Airborne signallers from the British Army’s 216 (Parachute) Signal Squadron, Royal Corps of Signals have started testing the new multi-mode radios (MMR) in forest environments.

The MMR capability test is being conducted as part of an exercise, Mercury Canopy, in the jungles of Belize.

According to the army, dense jungles are one of the most challenging environments for conducting radio communications activities, as the moist and dense vegetation absorbs all the radio waves and hinders the line-of-sight transmission.

The Belizean jungle’s hot and humid conditions also pose radio handling and maintenance issues for the troops.

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Information systems engineer sergeant Tom Gale said: “MMR has performed very well out in the jungle. It’s been a real challenge for us to learn how to use equipment that’s new to the army, with new capabilities. We’ve hit speed bumps but worked out how to use the equipment to get around them every time, and that’s been very rewarding.”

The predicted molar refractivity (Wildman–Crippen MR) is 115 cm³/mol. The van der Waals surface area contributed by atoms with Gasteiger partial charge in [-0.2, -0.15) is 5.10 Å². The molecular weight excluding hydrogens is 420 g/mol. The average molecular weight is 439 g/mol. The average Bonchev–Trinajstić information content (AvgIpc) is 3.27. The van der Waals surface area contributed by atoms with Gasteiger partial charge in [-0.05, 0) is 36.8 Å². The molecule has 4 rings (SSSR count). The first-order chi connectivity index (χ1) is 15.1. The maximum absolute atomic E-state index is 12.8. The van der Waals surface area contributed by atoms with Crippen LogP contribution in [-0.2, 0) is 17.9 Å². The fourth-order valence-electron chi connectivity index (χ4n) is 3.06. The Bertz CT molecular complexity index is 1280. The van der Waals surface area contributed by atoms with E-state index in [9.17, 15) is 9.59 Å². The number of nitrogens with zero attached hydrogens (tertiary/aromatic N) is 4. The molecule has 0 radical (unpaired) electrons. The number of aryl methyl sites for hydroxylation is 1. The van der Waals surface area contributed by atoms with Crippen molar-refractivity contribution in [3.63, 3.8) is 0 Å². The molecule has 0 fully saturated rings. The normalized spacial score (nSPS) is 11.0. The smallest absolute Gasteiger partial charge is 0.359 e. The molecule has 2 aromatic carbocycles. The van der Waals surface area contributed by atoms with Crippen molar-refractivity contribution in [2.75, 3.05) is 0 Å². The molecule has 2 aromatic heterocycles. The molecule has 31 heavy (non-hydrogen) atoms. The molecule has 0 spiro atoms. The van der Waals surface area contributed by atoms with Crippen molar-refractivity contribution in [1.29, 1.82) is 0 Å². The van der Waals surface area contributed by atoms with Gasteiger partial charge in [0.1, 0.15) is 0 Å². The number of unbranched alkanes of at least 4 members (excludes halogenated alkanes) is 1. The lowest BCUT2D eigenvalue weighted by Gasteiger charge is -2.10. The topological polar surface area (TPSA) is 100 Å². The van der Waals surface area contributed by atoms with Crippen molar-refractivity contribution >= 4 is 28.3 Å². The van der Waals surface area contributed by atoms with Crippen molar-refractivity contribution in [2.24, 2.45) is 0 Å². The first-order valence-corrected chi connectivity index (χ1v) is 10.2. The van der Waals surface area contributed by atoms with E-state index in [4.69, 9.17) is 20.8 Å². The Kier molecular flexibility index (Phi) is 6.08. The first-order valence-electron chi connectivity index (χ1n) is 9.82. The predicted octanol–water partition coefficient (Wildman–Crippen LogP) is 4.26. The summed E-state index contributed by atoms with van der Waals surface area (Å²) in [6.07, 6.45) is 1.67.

In November last year, the UK Government awarded a £90m contract to L3 Harris Communications Systems to deliver over 1,300 units of MMRs for the UK Armed Forces.

The MMRs will replace the British Army’s Bowman tactical radio systems. They will be used by the country’s multi-domain ground military forces, or will be mounted onto different land platforms and vehicles.

Furthermore, the new dual-channel radios will provide both voice and data communication capabilities over alternative networks.

216 (Parachute) Signal Squadron officer commanding major Liam Crane said: “The mesh networking capabilities mean that we can run applications so troops out in the Belizean jungle and back at our headquarters in Colchester are working off the same information at the same time.”